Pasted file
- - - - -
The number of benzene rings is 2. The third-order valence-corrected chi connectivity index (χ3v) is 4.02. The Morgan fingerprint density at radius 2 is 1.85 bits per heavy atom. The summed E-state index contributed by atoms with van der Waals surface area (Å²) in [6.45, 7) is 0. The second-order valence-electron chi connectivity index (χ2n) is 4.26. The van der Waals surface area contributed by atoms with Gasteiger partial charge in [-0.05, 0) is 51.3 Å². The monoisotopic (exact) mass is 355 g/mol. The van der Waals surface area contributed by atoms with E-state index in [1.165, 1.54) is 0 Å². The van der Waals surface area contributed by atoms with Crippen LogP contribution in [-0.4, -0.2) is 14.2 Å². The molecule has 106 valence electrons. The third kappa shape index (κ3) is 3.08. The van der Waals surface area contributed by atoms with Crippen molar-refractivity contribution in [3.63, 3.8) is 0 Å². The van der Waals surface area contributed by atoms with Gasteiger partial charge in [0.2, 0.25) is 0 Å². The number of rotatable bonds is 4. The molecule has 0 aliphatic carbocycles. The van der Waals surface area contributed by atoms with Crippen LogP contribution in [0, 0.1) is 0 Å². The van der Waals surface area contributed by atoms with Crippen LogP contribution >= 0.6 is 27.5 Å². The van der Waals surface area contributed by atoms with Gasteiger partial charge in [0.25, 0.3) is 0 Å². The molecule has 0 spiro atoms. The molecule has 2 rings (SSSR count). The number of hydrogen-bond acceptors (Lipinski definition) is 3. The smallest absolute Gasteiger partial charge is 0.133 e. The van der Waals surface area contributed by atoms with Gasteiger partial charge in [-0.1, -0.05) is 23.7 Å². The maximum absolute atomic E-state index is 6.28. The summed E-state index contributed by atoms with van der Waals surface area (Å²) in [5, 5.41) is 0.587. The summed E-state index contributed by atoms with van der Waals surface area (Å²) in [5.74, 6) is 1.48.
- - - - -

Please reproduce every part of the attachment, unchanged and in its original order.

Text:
The number of benzene rings is 2. The third-order valence-corrected chi connectivity index (χ3v) is 4.02. The Morgan fingerprint density at radius 2 is 1.85 bits per heavy atom. The summed E-state index contributed by atoms with van der Waals surface area (Å²) in [6.45, 7) is 0. The second-order valence-electron chi connectivity index (χ2n) is 4.26. The van der Waals surface area contributed by atoms with Gasteiger partial charge in [-0.05, 0) is 51.3 Å². The monoisotopic (exact) mass is 355 g/mol. The van der Waals surface area contributed by atoms with E-state index in [1.165, 1.54) is 0 Å². The van der Waals surface area contributed by atoms with Crippen LogP contribution in [-0.4, -0.2) is 14.2 Å². The molecule has 106 valence electrons. The third kappa shape index (κ3) is 3.08. The van der Waals surface area contributed by atoms with Crippen molar-refractivity contribution in [3.63, 3.8) is 0 Å². The van der Waals surface area contributed by atoms with Gasteiger partial charge in [0.2, 0.25) is 0 Å². The number of rotatable bonds is 4. The molecule has 0 aliphatic carbocycles. The van der Waals surface area contributed by atoms with Crippen LogP contribution in [0, 0.1) is 0 Å². The van der Waals surface area contributed by atoms with Crippen LogP contribution >= 0.6 is 27.5 Å². The van der Waals surface area contributed by atoms with Gasteiger partial charge in [0.25, 0.3) is 0 Å². The molecule has 0 spiro atoms. The molecule has 2 rings (SSSR count). The number of hydrogen-bond acceptors (Lipinski definition) is 3. The smallest absolute Gasteiger partial charge is 0.133 e. The van der Waals surface area contributed by atoms with Gasteiger partial charge in [-0.1, -0.05) is 23.7 Å². The maximum absolute atomic E-state index is 6.28. The summed E-state index contributed by atoms with van der Waals surface area (Å²) in [5, 5.41) is 0.587. The summed E-state index contributed by atoms with van der Waals surface area (Å²) in [5.74, 6) is 1.48.